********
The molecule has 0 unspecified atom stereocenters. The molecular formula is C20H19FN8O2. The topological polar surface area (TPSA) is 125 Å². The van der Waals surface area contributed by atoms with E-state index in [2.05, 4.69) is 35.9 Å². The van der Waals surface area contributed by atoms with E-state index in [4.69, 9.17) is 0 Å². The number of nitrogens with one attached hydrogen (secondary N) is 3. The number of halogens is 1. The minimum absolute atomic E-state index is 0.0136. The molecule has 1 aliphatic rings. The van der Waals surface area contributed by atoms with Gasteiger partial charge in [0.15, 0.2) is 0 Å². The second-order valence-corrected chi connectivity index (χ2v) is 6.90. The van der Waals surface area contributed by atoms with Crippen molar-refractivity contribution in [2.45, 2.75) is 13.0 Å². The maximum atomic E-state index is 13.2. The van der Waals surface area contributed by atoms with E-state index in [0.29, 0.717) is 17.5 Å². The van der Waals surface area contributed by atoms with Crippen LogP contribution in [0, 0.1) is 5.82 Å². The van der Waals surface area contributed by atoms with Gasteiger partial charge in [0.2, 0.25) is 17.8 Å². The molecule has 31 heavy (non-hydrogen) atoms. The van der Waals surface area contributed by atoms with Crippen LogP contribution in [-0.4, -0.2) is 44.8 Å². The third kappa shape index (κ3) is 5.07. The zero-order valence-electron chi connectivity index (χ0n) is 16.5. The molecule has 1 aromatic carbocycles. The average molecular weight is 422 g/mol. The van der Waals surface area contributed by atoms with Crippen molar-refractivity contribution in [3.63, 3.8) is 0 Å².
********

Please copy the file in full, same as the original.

The molecule has 0 unspecified atom stereocenters. The molecular formula is C20H19FN8O2. The topological polar surface area (TPSA) is 125 Å². The van der Waals surface area contributed by atoms with E-state index in [2.05, 4.69) is 35.9 Å². The van der Waals surface area contributed by atoms with E-state index in [4.69, 9.17) is 0 Å². The number of nitrogens with one attached hydrogen (secondary N) is 3. The number of halogens is 1. The minimum absolute atomic E-state index is 0.0136. The molecule has 1 aliphatic rings. The van der Waals surface area contributed by atoms with Gasteiger partial charge in [0.15, 0.2) is 0 Å². The second-order valence-corrected chi connectivity index (χ2v) is 6.90. The van der Waals surface area contributed by atoms with Crippen molar-refractivity contribution in [2.45, 2.75) is 13.0 Å². The maximum atomic E-state index is 13.2. The van der Waals surface area contributed by atoms with E-state index in [0.29, 0.717) is 17.5 Å². The van der Waals surface area contributed by atoms with Crippen LogP contribution in [0, 0.1) is 5.82 Å². The van der Waals surface area contributed by atoms with Gasteiger partial charge in [0.2, 0.25) is 17.8 Å². The molecule has 31 heavy (non-hydrogen) atoms. The van der Waals surface area contributed by atoms with Crippen LogP contribution in [-0.4, -0.2) is 44.8 Å². The third kappa shape index (κ3) is 5.07. The zero-order valence-electron chi connectivity index (χ0n) is 16.5. The molecule has 1 aromatic carbocycles. The average molecular weight is 422 g/mol. The van der Waals surface area contributed by atoms with Crippen molar-refractivity contribution in [3.63, 3.8) is 0 Å².